1.5 Research Hypotheses 
  The following hypotheses are formulated and tested: 
H01: Board size has no significant impact on return on equity of banks in Nigeria; 
H02: The proportion of non-executive directors has no significant impact on return on 
equity of banks in Nigeria; 
H03: Directors’ shareholding does not significantly affect the return on assets of banks in Nigeria; 
H04 The level of corporate governance disclosure does not significantly affect return on equity of banks in Nigeria; 
H05: There is no relationship between Audit Committee size and return on assets of 
banks in Nigeria; 

1.6 Scope of the Study 
The study focuses on corporate governance and bank performance in Nigeria. The data used for this study were secondary data derived from the published financial statements of the ten (10) selected banks from 24 banks listed on the Nigerian Stock Exchange (NSE) between the ten (10) years period of 2005 to 2014. Corporate governance is proxied by board size, director’s equity holding, corporate governance index and board of directors’ composition as the independent variable while financial performance is proxied by return on equity and return on asset as the dependent variable.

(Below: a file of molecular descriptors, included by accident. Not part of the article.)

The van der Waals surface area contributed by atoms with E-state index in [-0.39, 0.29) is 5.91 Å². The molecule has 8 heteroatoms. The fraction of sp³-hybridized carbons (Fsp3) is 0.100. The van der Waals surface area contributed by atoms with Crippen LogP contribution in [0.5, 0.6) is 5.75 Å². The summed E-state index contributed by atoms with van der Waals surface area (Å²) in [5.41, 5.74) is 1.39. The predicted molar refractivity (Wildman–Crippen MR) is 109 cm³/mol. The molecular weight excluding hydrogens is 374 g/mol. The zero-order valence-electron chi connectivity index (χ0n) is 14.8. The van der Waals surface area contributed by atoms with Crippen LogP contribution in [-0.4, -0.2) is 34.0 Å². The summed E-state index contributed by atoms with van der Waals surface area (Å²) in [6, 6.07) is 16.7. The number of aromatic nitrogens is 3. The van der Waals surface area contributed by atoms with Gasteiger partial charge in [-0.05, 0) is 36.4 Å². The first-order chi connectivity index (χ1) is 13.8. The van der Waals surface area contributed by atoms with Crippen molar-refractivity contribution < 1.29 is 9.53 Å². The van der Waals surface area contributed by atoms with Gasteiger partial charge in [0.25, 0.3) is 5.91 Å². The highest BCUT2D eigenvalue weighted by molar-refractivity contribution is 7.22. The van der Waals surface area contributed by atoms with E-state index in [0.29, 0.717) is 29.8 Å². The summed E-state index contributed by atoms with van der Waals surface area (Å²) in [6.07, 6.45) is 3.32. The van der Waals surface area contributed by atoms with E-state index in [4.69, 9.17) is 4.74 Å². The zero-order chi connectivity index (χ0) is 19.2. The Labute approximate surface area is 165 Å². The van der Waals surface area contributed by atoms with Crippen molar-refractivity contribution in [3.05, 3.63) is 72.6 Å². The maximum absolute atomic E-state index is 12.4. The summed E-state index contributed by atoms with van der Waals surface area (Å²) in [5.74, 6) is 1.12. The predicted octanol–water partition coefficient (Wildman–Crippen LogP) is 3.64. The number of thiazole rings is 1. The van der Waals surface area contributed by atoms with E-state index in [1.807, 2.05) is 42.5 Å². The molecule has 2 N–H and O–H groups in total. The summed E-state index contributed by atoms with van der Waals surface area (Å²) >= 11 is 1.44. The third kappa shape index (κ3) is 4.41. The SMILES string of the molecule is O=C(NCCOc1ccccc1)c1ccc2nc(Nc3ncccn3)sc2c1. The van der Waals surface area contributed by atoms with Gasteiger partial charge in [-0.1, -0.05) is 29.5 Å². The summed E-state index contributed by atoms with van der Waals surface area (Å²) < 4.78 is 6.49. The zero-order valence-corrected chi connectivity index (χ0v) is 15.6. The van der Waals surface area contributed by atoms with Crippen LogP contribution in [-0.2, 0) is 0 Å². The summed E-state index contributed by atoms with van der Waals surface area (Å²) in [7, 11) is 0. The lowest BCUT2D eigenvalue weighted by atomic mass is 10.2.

1.7 Significance of the Study 
The research study is of great benefit to the bank regulators, other relevant stakeholders, investors, academics, business practitioners, and the general public as it explains the impact of corporate governance on the financial performance of banks. This study provides an insight to bank regulators into understanding the degree of compliance by banks reporting on their corporate governance to different sections of the codes of best practice and where they are experiencing difficulties. The study is of great value to boards of directors who will use the information provided to benchmark the performance of their banks with that of their peers.  
This study provides investors with knowledge on how their investments with the financial institutions are being managed and a decision whether to invest more or not. Moreso, the study provides future researchers with an alternative summary measure and the achieved result will also serve as a data base for further researchers in this field of research.